Friday, August 10, 2007

What Makes A Long Game Good

Last weekend some of the Appalachian Gamers tried our first game of Twilight Imperium 3rd edition. We finally abandoned the game after five hours when it seemed that Travis was certain to win. But although the game flirts with being intolerably long, some of us were eager to try it again.

During the week, I rediscovered Civilization, the Sid Meier computer game that is now in its fourth edition. Civ is another game that can last many hours, and yet it is extremely addictive.

And so I started thinking about what makes a long game good. None of my observations here are particularly origina--I think Jonathan Degann may have made some of these observations in his Journal of Boardgame Design--but I write about what I’m pondering at the moment, and long games are this week’s concern.

So what makes a long game good?

1) A variety of activities. You can get away with doing the same thing over and over in a short game, but you need variety of things to do in a long game. In his recent review of Before the Wind, Larry Levy mentioned that the game seems a little too long considering that players do the same thing over and over. In games like Twilight Imperium and Civilization, players often do a variety of things within each turn. They may produce military units, fight battles, improve their nation’s capacities, grab new technologies, or engage in diplomatic activity. It is choosing from the wide variety of possibilities that makes these games fun.

2) Improvement of capacities. In many long games, players grow their abilities throughout the game. In Struggle of Empires and Age of Empires III, players buy tiles that give them special abilities. In Twilight Imperium, players can snag technologies that are the equivalent of special ability tiles. In the computer game Civilization, players can research ordinary technological developments that are available to all, or build World Wonders that can be created only once. In Arkham Horror, players can acquire spells that can give them a variety of special abilities. Things that improve player capacities are among my favorite game mechanisms.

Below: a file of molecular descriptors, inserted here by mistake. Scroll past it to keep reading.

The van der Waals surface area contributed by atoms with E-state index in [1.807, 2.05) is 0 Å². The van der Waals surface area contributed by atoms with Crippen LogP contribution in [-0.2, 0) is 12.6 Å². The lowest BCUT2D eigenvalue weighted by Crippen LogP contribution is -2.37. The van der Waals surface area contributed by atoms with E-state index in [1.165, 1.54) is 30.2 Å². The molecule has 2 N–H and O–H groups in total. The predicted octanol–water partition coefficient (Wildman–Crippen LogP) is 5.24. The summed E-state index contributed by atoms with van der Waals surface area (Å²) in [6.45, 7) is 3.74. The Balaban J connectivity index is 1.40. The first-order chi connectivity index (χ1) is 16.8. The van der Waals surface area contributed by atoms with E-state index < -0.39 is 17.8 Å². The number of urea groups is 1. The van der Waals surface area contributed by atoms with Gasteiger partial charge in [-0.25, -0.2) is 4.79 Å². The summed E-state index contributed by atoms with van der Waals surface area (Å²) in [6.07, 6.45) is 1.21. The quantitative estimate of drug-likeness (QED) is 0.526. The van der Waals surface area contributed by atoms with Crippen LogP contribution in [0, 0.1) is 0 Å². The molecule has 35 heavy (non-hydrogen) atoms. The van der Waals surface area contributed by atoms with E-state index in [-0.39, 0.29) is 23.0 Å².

3) An endgame. Many of these games have mechanisms that focus or increase competition at the end of the game. At the end of Twilight Imperium, players are likely to be fighting for control of Mercatol Rex, the most important planet. In Age of Empires III, the struggle to grab the final special tiles that give bonus victory points can make the endgame more intense. In Arkham Horror, players often end the game with a final battle with the Great Old One. And you know you’re in the endgame of Civilization when other nations start building a starship. Having some special mechanism for the end of the game creates story arcs that make games more fun.

Long games are not for everyone. But the traits mentioned above can make long games more palatable, and make the required investment of time seem worthwhile.

3 comments:

dgilligan said...

Our biggest mistake in this game revolved around the Advance Fighters. The FAQ cleared up our mistake (after the game) by pointing out stacking limits for Advanced Fighters. Unfortunately, we didn't have the FAQ available at the time.

Overall the rulebook was quite clear. How such an obvious game-breaker as the abuse of the AF could be left out of the core rules is inexcusable. I understand that FAQs are a necessary evil but there are some things too important to have to be put in an FAQ.

As for the game itself, it felt very long to me. I don't mind long games if they keep me engaged. Die Macher is a long game but it didn't feel long when I played it. Ours was a three player game. I can't imagine how long a six player game would be.

With that said, I find TI3 to be intriguing and wouldn't mind trying again with a full compliment of six players. Not that I expect that to happen anytime soon. I'll also be armed with the FAQs next time!

Fellonmyhead said...

The greatest problem with long games is getting them to the table in the first place.

Once you do get one to the table, if just one player dislikes it you're unlikely to see it again for some time.

And that's the big danger - a long, epic game that suffers at some point you won't find unless you play. And if it does suffer at some point, you'll think "Why did I spend so much time playing this game when I could have played something else?". Then it's unlikely it will be played again.

Tatsu said...

For me a long game is good if I don't notice how long we've been playing. Sometimes, player AP can take the enjoyment out, so you do have to have a combination of the right people and the right game. Assuming you have the right gamers, the game has to keep you engaged, even when its not your turn.